“Unless this app somehow shows you an image of your future corpse projected as a hologram, but even that might not be so shocking after a while.”
It’s reassuring to hear that I’m not alone in my nonchalance. In fact, a bit more Googling reveals a name for this phenomenon: the mortality paradox.
According to Dr. Stephen Cave, a philosopher at Cambridge University, as thinking beings, we know, cognitively, that we must die one day. At the same time, our minds simply cannot conceive of not existing.
“Death,” he writes, “therefore presents itself as both inevitable and impossible.”
Feeling happier now seems wildly overambitious. In fact, this week is looking increasingly doomed to be an exercise in cognitive dissonance.
The closest I come to transcending this is in the evening, when my friends and I go to check out the Crawley Boatshed (the blue lakeside house which half of Instagram has posed in front of). As I’m waiting in the queue to take the obligatory photo, my phone buzzes:
Life seems but a quick succession of busy nothings. – Jane Austen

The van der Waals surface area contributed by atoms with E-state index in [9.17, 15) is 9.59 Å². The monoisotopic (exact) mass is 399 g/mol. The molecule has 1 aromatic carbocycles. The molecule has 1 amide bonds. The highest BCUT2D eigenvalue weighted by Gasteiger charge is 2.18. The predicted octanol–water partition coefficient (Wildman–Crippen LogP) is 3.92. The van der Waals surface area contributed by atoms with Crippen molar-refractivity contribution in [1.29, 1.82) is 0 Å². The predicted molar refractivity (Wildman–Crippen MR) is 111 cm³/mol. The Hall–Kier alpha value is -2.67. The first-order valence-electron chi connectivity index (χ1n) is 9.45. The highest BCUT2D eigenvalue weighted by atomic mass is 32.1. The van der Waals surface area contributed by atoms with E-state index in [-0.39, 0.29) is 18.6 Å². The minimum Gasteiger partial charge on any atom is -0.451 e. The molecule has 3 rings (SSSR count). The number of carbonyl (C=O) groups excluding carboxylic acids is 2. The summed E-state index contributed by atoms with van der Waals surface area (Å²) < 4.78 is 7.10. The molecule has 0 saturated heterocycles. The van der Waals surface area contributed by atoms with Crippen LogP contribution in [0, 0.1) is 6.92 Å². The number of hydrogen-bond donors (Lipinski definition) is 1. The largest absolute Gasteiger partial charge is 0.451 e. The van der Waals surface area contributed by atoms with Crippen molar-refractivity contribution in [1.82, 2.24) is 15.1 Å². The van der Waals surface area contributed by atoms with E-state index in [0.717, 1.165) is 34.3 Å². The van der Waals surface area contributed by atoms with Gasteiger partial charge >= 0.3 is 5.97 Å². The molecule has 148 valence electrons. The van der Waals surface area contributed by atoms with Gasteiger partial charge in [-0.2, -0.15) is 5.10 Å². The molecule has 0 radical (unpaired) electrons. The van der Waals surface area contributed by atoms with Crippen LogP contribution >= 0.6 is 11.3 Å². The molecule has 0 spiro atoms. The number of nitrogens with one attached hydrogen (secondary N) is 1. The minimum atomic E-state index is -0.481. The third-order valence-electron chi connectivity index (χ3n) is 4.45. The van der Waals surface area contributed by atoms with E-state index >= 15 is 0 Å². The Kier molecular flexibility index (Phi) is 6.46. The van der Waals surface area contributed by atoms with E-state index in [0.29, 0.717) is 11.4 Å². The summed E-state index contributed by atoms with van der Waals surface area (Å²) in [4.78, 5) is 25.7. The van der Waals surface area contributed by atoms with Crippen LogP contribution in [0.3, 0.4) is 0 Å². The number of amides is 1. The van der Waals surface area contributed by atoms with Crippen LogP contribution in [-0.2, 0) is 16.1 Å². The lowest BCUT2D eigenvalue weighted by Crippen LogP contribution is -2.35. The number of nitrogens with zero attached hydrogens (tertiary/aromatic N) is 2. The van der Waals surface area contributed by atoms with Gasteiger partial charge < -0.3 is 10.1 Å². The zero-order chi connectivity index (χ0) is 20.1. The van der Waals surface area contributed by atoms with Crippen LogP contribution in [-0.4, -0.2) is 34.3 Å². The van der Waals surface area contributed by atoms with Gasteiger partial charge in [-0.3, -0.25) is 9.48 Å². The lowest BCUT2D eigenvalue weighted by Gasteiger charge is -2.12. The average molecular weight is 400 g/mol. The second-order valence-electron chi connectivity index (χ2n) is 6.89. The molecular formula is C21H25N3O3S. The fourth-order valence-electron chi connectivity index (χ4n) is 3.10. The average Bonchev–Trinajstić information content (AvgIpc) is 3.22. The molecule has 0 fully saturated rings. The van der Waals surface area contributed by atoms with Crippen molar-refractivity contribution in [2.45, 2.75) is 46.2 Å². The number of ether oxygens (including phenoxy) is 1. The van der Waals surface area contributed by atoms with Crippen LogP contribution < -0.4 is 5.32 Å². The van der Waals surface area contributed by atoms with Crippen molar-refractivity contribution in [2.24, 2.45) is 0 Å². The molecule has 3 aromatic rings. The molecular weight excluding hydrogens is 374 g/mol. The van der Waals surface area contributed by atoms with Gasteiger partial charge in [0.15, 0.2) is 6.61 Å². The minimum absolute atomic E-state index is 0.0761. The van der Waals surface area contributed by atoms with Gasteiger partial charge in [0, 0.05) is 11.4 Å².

I think about how awkward I always feel posing for photos. About how I probably won’t even bother posting it to Instagram. About how, in twenty years’ time, the photo will most likely be forgotten in the depths of my cloud storage. About how I might not even be around in twenty years’ time to remember this.
I get my photo taken anyway.
On the sixth day, the app goes haywire.
Instead of sending me my five notifications, it goes into overdrive, sending me around double that over the course of the day. By lunchtime, I’ve heard from Borges (“We forget that we are all dead men conversing with dead men”), Charlie Chaplin (“To truly laugh, you must be able to take your pain, and play with it!”), and RuPaul (“You are born naked. The rest is drag.”)
The deluge prompts me to try something new. For the rest of the day, I decide to stop opening the quotes. Instead, whenever my phone buzzes, I force myself to take a moment to repeat, over and over again: This is all temporary. All things will pass.
At first, all I feel is embarrassment, because the moment is so ripe for parody it hurts.
To my surprise, however, my thoughts do slowly turn—not to death, which I still can’t comprehend—but to impermanence.
I find myself thinking about the cotton candy stall at the market two days before, and the stray wisps of sugar which caught on the breeze before melting into thin air. The files of keepsakes I’ve amassed over the years: letters, notes, receipts, pressed flowers—and won’t throw away. The photos I can’t delete. The friends I’ve made, scattered across far-flung corners of the world, and will likely never see again. The friendships I once thought could endure anything, and which faded into an awkwardness I don’t recognise.